Tuesday, October 9, 2007

Mother of All Missions

Last weekend Rene and I resumed our goal of visiting all 21 California missions. So far we had visited four: Santa Barbara (which we will need to revisit because we didn't go inside the church nor the grounds inside the compound), San Juan Capistrano, San Gabriel, and San Luis Obispo. This weekend we visited our fifth mission: San Diego de Alcala, California's first church and also known as the Mother of the Missions.

This was our second attempt at visiting Mission San Diego. We tried to visit back in August but were literally stopped by traffic. During our first attempt, we ended up exiting the freeway after being on the road for over four hours. At that point, we weren't even close to San Diego – crazy huh? Luckily, the exit we took was near San Juan Capistrano, which also had a mission. So we visited that mission instead. This time, armed with the knowledge that traffic sucks on the 5, Rene and I found an alternate (hello Highway 15!) and made it to San Diego in two hours. Woo hoo!

When we arrived at the mission the mood was festive. There was a Mariachi band playing music for people gathered around the front entrance; they were probably hired for an earlier wedding. We watched people dance for a little bit then decided to explore the mission.

We went to visit the church first because another wedding was starting shortly. The church layout was simple and elegant: white walls, dark wooden benches, and painted ceiling beams. What I like most about the California missions are the altars; this one was made of wood and was painted with green, gold, and coral. This altar was made in California, but some were carried over from the Old World, which is amazing when you take into account how many thousands of miles they had to haul that thing after crossing the Atlantic Ocean. I also liked the pulpit, which had a yellow/red fabric suspended on top of it like a roof.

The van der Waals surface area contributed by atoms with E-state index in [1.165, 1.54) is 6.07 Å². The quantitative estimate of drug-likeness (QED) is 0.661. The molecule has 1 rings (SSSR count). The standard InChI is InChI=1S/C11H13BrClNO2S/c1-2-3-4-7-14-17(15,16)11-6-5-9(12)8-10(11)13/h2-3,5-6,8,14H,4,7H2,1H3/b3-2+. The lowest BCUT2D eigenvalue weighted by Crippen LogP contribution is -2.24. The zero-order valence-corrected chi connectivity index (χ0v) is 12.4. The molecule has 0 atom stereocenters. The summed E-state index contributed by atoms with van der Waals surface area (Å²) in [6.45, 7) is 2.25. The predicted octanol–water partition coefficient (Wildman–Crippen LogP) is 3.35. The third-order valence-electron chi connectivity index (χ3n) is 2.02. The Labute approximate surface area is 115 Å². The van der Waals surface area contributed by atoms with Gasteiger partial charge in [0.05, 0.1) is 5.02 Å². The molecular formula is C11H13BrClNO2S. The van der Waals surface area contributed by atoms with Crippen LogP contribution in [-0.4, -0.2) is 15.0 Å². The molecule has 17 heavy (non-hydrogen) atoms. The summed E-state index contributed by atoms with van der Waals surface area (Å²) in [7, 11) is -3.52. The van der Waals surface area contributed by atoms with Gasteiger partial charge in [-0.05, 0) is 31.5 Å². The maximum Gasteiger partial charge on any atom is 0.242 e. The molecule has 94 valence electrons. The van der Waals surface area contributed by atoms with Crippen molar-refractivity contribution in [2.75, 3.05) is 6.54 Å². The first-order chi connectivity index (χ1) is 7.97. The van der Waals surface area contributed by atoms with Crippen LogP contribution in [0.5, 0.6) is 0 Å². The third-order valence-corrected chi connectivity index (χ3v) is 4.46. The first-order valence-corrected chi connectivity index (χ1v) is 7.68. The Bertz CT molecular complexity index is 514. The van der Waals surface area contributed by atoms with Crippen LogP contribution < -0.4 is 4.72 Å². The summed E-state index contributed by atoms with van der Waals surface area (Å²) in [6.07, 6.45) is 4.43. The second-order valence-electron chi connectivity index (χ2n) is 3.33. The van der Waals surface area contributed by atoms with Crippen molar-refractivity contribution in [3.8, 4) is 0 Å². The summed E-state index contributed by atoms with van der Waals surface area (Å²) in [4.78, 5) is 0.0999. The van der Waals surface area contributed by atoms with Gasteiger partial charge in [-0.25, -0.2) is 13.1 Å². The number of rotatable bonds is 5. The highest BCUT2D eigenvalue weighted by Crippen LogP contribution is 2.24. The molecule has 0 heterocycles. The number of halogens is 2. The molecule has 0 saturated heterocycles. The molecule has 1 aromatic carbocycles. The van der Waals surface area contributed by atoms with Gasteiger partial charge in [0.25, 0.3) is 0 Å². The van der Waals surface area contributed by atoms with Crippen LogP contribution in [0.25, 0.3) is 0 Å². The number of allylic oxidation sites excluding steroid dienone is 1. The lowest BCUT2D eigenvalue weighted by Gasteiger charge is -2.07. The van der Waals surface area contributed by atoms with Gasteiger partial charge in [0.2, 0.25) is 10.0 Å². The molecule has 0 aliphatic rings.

We didn't stay inside the church too long, only long enough to pay our respects and take a few pictures. Also, preparations were underway for the next wedding and we didn’t want to be in the way.

The mission courtyard to the right of the church was pretty small. It had some nice trees, a birdbath and a shrine to JC. In the back there was a statue depicting the Virgin Mary and Jesus (I think these are universally called Pieta, like the famous one by Michelangelo in Rome) and directly opposite a depiction of the 13 Stations of the Cross.

Also to the right of the church is the mission’s religious education center. Unlike the mission with its curved arches and asymmetrical structure, this building was essentially a white box with nice shutters. It actually looked like a house with a nice brick trail leading up to it. I want my next house to have a brick path and a big magnolia tree in front of it just like this one.

To the left of the church was a large fountain and the parking lot. The parking lot took most of the space, actually, so there wasn’t much to see there. Supposedly a priest named Father Jaime was buried within the mission grounds but we didn’t see his grave anywhere. Back in the 1770s the local Indians raided the mission and Father Jaime was killed in the altercation. Unlike the San Gabriel mission, the graves here were out of sight.

Overall, the mission was picturesque but small. It was nice to visit the Mother of the Missions.

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